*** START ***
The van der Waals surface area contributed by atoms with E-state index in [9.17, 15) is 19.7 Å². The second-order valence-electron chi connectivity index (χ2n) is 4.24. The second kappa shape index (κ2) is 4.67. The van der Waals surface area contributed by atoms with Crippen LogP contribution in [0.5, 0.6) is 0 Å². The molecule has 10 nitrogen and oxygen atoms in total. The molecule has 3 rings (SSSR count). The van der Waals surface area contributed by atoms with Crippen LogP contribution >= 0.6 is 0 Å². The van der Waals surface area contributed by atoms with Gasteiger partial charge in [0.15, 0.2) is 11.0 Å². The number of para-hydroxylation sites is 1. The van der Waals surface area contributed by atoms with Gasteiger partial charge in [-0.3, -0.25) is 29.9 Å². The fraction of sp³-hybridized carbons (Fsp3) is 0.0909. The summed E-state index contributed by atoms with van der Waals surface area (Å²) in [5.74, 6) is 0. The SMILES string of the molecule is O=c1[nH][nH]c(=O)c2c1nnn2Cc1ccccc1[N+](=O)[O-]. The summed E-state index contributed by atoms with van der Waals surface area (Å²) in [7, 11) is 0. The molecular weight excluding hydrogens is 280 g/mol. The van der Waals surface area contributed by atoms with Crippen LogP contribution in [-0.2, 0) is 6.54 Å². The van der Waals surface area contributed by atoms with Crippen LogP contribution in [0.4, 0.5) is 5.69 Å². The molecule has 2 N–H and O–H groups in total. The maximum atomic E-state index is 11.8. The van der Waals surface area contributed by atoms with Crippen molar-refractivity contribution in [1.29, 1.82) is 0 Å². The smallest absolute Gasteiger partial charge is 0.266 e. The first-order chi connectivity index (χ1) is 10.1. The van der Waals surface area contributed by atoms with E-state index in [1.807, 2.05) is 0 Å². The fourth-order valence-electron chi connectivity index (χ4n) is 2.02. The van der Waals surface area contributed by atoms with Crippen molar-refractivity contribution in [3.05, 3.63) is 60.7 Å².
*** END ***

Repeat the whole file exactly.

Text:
The van der Waals surface area contributed by atoms with E-state index in [9.17, 15) is 19.7 Å². The second-order valence-electron chi connectivity index (χ2n) is 4.24. The second kappa shape index (κ2) is 4.67. The van der Waals surface area contributed by atoms with Crippen LogP contribution in [0.5, 0.6) is 0 Å². The molecule has 10 nitrogen and oxygen atoms in total. The molecule has 3 rings (SSSR count). The van der Waals surface area contributed by atoms with Crippen LogP contribution >= 0.6 is 0 Å². The van der Waals surface area contributed by atoms with Gasteiger partial charge in [0.15, 0.2) is 11.0 Å². The number of para-hydroxylation sites is 1. The van der Waals surface area contributed by atoms with Gasteiger partial charge in [-0.3, -0.25) is 29.9 Å². The fraction of sp³-hybridized carbons (Fsp3) is 0.0909. The summed E-state index contributed by atoms with van der Waals surface area (Å²) in [5.74, 6) is 0. The SMILES string of the molecule is O=c1[nH][nH]c(=O)c2c1nnn2Cc1ccccc1[N+](=O)[O-]. The summed E-state index contributed by atoms with van der Waals surface area (Å²) in [7, 11) is 0. The molecular weight excluding hydrogens is 280 g/mol. The van der Waals surface area contributed by atoms with Crippen LogP contribution in [-0.2, 0) is 6.54 Å². The van der Waals surface area contributed by atoms with Crippen LogP contribution in [0.4, 0.5) is 5.69 Å². The molecule has 2 N–H and O–H groups in total. The maximum atomic E-state index is 11.8. The van der Waals surface area contributed by atoms with Crippen molar-refractivity contribution in [1.29, 1.82) is 0 Å². The smallest absolute Gasteiger partial charge is 0.266 e. The first-order chi connectivity index (χ1) is 10.1. The van der Waals surface area contributed by atoms with E-state index in [1.807, 2.05) is 0 Å². The fourth-order valence-electron chi connectivity index (χ4n) is 2.02. The van der Waals surface area contributed by atoms with Crippen molar-refractivity contribution in [3.05, 3.63) is 60.7 Å².